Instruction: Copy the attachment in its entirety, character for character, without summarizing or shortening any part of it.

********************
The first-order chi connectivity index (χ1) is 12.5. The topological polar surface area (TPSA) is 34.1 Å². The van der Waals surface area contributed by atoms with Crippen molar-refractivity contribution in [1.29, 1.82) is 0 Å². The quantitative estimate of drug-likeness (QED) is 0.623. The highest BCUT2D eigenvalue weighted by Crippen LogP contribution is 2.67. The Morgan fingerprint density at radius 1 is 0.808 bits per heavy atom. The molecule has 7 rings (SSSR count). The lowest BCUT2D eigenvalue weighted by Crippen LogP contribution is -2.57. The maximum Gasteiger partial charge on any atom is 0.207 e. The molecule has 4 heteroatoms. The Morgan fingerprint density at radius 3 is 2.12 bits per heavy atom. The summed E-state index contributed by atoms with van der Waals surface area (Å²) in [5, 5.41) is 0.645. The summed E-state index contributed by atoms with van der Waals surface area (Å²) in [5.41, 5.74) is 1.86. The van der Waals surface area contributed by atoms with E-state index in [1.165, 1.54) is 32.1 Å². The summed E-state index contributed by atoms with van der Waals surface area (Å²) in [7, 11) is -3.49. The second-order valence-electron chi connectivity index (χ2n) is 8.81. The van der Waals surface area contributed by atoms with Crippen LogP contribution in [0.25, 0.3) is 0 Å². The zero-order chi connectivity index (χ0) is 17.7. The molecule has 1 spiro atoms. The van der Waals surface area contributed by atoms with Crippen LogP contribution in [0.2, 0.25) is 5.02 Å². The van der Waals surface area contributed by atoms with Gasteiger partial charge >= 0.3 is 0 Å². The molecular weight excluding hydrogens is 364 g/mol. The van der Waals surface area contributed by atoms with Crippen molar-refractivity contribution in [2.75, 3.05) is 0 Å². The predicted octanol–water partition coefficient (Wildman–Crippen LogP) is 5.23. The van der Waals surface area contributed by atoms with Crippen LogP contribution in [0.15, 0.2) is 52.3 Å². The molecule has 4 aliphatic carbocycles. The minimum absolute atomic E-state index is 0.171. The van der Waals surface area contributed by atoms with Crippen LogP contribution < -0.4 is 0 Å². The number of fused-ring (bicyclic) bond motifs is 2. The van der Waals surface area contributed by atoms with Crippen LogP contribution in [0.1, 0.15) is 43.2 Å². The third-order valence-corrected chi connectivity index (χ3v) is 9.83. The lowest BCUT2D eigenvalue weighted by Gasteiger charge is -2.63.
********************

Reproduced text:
The first-order chi connectivity index (χ1) is 12.5. The topological polar surface area (TPSA) is 34.1 Å². The van der Waals surface area contributed by atoms with Crippen molar-refractivity contribution in [1.29, 1.82) is 0 Å². The quantitative estimate of drug-likeness (QED) is 0.623. The highest BCUT2D eigenvalue weighted by Crippen LogP contribution is 2.67. The Morgan fingerprint density at radius 1 is 0.808 bits per heavy atom. The molecule has 7 rings (SSSR count). The lowest BCUT2D eigenvalue weighted by Crippen LogP contribution is -2.57. The maximum Gasteiger partial charge on any atom is 0.207 e. The molecule has 4 heteroatoms. The Morgan fingerprint density at radius 3 is 2.12 bits per heavy atom. The summed E-state index contributed by atoms with van der Waals surface area (Å²) in [5, 5.41) is 0.645. The summed E-state index contributed by atoms with van der Waals surface area (Å²) in [5.41, 5.74) is 1.86. The van der Waals surface area contributed by atoms with E-state index in [1.165, 1.54) is 32.1 Å². The summed E-state index contributed by atoms with van der Waals surface area (Å²) in [7, 11) is -3.49. The second-order valence-electron chi connectivity index (χ2n) is 8.81. The van der Waals surface area contributed by atoms with Crippen LogP contribution in [0.25, 0.3) is 0 Å². The zero-order chi connectivity index (χ0) is 17.7. The molecule has 1 spiro atoms. The van der Waals surface area contributed by atoms with Crippen LogP contribution in [0.2, 0.25) is 5.02 Å². The van der Waals surface area contributed by atoms with Gasteiger partial charge >= 0.3 is 0 Å². The molecular weight excluding hydrogens is 364 g/mol. The van der Waals surface area contributed by atoms with Crippen molar-refractivity contribution in [2.75, 3.05) is 0 Å². The predicted octanol–water partition coefficient (Wildman–Crippen LogP) is 5.23. The van der Waals surface area contributed by atoms with Crippen LogP contribution in [0.15, 0.2) is 52.3 Å². The molecule has 4 aliphatic carbocycles. The minimum absolute atomic E-state index is 0.171. The van der Waals surface area contributed by atoms with Crippen LogP contribution < -0.4 is 0 Å². The number of fused-ring (bicyclic) bond motifs is 2. The van der Waals surface area contributed by atoms with Crippen LogP contribution in [0.1, 0.15) is 43.2 Å². The third-order valence-corrected chi connectivity index (χ3v) is 9.83. The lowest BCUT2D eigenvalue weighted by Gasteiger charge is -2.63.